Shell oil drilling in Arctic set to get US government permission

Controversial decision expected from US interior secretary likely to spark protests from campaigners against Anglo-Dutch exploration in seas off Alaska

By Terry Macalister

The Guardian US

The US government is expected this week to give the go-ahead to a controversial plan by Shell to restart drilling for oil in the Arctic.

The green light from Sally Jewell, the interior secretary, will spark protests from environmentalists who have campaigned against proposed exploration by the Anglo-Dutch group in the Chukchi and Beaufort seas off Alaska.

Jewell will make a formal statement backing the decision as soon as Wednesday, the earliest point at which her department can rubber-stamp an approval given last month given by the Bureau of Ocean Energy Management (BOEM).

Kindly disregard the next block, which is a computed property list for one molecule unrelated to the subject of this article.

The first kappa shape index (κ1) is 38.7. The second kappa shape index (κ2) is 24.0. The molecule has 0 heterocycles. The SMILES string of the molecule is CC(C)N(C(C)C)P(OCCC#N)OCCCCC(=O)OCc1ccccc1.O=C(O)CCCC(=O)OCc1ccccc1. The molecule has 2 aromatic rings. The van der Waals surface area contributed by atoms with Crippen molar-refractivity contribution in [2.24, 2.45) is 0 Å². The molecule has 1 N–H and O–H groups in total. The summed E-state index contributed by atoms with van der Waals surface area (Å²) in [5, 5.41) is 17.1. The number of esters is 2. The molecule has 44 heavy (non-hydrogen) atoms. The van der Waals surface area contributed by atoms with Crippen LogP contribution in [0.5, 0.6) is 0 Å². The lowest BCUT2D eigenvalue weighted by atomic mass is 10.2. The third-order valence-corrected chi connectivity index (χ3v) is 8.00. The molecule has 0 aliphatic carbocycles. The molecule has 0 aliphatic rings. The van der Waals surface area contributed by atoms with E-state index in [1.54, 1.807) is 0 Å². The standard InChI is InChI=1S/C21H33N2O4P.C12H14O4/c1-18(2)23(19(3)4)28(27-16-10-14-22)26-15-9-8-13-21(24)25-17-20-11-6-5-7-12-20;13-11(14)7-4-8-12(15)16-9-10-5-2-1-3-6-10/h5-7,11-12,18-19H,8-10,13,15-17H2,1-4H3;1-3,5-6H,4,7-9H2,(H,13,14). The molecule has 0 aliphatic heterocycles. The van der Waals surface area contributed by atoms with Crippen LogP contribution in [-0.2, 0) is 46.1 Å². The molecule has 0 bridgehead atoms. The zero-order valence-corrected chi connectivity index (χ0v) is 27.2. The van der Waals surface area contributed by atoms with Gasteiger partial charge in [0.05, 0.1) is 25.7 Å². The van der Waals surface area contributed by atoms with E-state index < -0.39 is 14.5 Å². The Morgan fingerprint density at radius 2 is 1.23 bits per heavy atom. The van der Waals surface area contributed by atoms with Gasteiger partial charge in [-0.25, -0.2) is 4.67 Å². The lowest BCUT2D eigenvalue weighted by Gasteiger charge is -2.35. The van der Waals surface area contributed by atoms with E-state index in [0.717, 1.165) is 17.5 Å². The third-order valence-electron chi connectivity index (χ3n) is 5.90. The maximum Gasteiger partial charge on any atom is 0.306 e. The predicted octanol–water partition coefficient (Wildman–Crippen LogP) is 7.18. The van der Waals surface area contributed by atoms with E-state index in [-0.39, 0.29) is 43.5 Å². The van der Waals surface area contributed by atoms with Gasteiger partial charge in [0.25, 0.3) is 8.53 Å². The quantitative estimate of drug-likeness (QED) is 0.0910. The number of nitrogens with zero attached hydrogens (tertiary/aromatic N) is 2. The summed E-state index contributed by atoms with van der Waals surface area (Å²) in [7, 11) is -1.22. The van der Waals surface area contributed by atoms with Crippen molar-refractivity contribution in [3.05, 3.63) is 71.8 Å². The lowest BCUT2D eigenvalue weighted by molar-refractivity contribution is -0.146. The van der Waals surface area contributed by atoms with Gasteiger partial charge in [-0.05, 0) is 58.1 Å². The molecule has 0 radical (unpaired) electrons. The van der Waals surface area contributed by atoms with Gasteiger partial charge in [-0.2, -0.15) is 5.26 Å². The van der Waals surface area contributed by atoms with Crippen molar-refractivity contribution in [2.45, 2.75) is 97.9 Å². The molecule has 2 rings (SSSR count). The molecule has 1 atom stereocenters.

The US Interior Department had been forced to replay the decision-making process after a US federal court ruled last year, in a case brought by environmental groups, that the government had made mistakes in assessing the environmental risks in the drilling programme.

However, the BOEM, an arm of Jewell’s department, has backed the drilling after going through the process again, despite revealing in its Environmental Impact Statement “there is a 75% chance of one or more large spills” occurring.

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